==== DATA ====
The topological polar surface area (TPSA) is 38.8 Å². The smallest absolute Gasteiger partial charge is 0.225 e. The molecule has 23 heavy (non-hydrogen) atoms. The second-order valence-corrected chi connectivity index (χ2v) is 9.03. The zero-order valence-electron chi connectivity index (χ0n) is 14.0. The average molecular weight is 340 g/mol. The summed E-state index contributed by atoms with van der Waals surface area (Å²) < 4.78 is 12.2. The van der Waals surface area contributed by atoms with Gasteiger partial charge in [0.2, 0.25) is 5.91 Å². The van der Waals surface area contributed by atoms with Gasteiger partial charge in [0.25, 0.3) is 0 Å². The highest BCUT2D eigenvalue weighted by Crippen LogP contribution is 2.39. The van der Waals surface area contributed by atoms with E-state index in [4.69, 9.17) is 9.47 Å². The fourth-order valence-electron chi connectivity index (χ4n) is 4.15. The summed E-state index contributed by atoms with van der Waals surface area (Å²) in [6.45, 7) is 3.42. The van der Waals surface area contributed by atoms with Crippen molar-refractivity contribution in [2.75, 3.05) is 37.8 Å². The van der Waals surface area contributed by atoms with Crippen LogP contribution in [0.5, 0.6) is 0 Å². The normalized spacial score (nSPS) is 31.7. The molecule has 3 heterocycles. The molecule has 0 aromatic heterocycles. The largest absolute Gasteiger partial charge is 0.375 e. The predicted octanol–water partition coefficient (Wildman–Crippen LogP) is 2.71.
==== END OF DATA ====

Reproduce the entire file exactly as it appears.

The topological polar surface area (TPSA) is 38.8 Å². The smallest absolute Gasteiger partial charge is 0.225 e. The molecule has 23 heavy (non-hydrogen) atoms. The second-order valence-corrected chi connectivity index (χ2v) is 9.03. The zero-order valence-electron chi connectivity index (χ0n) is 14.0. The average molecular weight is 340 g/mol. The summed E-state index contributed by atoms with van der Waals surface area (Å²) < 4.78 is 12.2. The van der Waals surface area contributed by atoms with Gasteiger partial charge in [0.2, 0.25) is 5.91 Å². The van der Waals surface area contributed by atoms with Gasteiger partial charge in [0.25, 0.3) is 0 Å². The highest BCUT2D eigenvalue weighted by Crippen LogP contribution is 2.39. The van der Waals surface area contributed by atoms with E-state index in [4.69, 9.17) is 9.47 Å². The fourth-order valence-electron chi connectivity index (χ4n) is 4.15. The summed E-state index contributed by atoms with van der Waals surface area (Å²) in [6.45, 7) is 3.42. The van der Waals surface area contributed by atoms with Crippen molar-refractivity contribution in [2.75, 3.05) is 37.8 Å². The van der Waals surface area contributed by atoms with Crippen LogP contribution in [0.5, 0.6) is 0 Å². The normalized spacial score (nSPS) is 31.7. The molecule has 3 heterocycles. The molecule has 0 aromatic heterocycles. The largest absolute Gasteiger partial charge is 0.375 e. The predicted octanol–water partition coefficient (Wildman–Crippen LogP) is 2.71.